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"Homeland Elegies," | Reviewed by Bill Schwab

Ayad Akhtar’s “Homeland Elegies” captures the present moment in U.S. history with a force and depth that leaves the reader impressed and sad. With exquisite prose and sharp-edged honesty, Akhtar examines and assesses current practices in art, finance, race, religion, academia and politics to recreate a United States in decline since the attacks of 9/11.

This book of “autofiction” combines history, memoir and cultural analysis in a deeply evocative story of Muslim immigrants and their American-born children. A poignant father and son story unfolds amidst the ongoing turbulent national troubles of immigration, Islamophobia, economic crisis, and the moral and ethical infections that have erupted and festered during the Trump years.

Akhtar’s lacerating writing unmasks the promises and shams of living the American dream that citizens from the Middle-East have endured since 9/11. Ayad was born on Staten Island of Pakistani immigrant parents and raised in Wisconsin. In eight chapters, organized as musical movements, Ayad rehearses his complex private, rational, and political stance toward his U.S. homeland, in which he sees himself as an outsider.

In one of the book’s searing vignettes, Ayad’s car breaks down while he is driving through Pennsylvania. His confrontations with a state trooper and later, an auto repairman, demonstrate how it feels to be a potential terrorist suspect who always has to act friendly and adapt, when necessary, one’s lineage by claiming Indian rather than Pakistani heritage.

“If all this sounds somewhat paranoid,” he writes, “I am happy for you. Clearly you have not been beset by daily worries of being perceived—and therefore treated—as a foe of the republic rather than a member of it.”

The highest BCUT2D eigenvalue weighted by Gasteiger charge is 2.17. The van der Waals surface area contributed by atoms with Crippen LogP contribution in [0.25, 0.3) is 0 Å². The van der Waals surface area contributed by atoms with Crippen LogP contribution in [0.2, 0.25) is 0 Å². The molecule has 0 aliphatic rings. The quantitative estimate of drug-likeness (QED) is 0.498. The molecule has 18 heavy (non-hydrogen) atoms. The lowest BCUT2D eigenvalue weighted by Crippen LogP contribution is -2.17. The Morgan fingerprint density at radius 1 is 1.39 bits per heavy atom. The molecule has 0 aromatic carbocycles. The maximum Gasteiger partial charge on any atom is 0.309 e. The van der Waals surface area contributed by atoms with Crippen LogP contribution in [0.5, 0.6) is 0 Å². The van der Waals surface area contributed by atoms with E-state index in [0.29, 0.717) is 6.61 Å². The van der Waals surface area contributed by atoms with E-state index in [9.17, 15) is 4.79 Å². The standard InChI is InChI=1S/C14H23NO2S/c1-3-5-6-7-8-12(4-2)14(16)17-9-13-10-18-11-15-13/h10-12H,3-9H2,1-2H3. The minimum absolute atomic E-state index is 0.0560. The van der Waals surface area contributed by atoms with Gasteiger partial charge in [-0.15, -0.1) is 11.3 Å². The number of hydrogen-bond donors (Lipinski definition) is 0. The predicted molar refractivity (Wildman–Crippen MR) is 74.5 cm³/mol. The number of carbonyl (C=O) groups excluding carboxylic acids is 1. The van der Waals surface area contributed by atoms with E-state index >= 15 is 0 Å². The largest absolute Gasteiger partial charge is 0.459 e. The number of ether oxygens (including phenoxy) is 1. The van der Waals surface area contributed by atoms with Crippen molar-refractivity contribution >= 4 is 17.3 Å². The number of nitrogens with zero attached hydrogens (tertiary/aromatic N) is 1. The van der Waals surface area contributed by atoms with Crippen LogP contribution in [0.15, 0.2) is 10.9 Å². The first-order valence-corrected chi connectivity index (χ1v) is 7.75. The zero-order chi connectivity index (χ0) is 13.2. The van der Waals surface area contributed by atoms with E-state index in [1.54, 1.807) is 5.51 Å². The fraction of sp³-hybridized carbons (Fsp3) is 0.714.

“Love for America and a firm belief in its supremacy was creed in our home, ” Ayad says.

His father, Sikander, a heart specialist who once treated Donald Trump, became enamored with the TV celebrity “well past the point that any rational nonwhite American (let alone sometime immigrant!) could possibly have justified to himself or anyone else.” Ayad sees his father's superfan attraction to Trump as a pathetic demonstration of “...the full extent of the terrifying lust for unreality that has engulfed us all.”

But Akhtar’s elegiac critique does not end with the “Make America Great” cheerers. On a recent visit to relatives in Pakistan with his father, he noticed that the people he met there seemed to experience “the broad outlines of the same dilemmas that would lead America into the era of Trump: seething anger, open hostility to strangers and those with views opposing one’s own; contempt for news delivered by allegedly reputable sources; an embrace of reactionary moral posturing; civic and governmental corruption that no longer needed hiding.”

We are living, Ayad warns, through a systemic collapse of confidence in government and other institutions fueled by “thoughtless and obsessive suspicion.” This systemic collapse is further depicted in stories about the compromising of antitrust laws, the monetizing of medicine and the gross indebtedness which has ruined countless lives and wreaked financial havoc worldwide.

This searing, insightful and engaging work offers no pat answers but presents an unsparing analysis of living on both sides of that hyphenated experience: Muslim-American. This is a must read for anyone wanting to examine how we got where we are as a nation.

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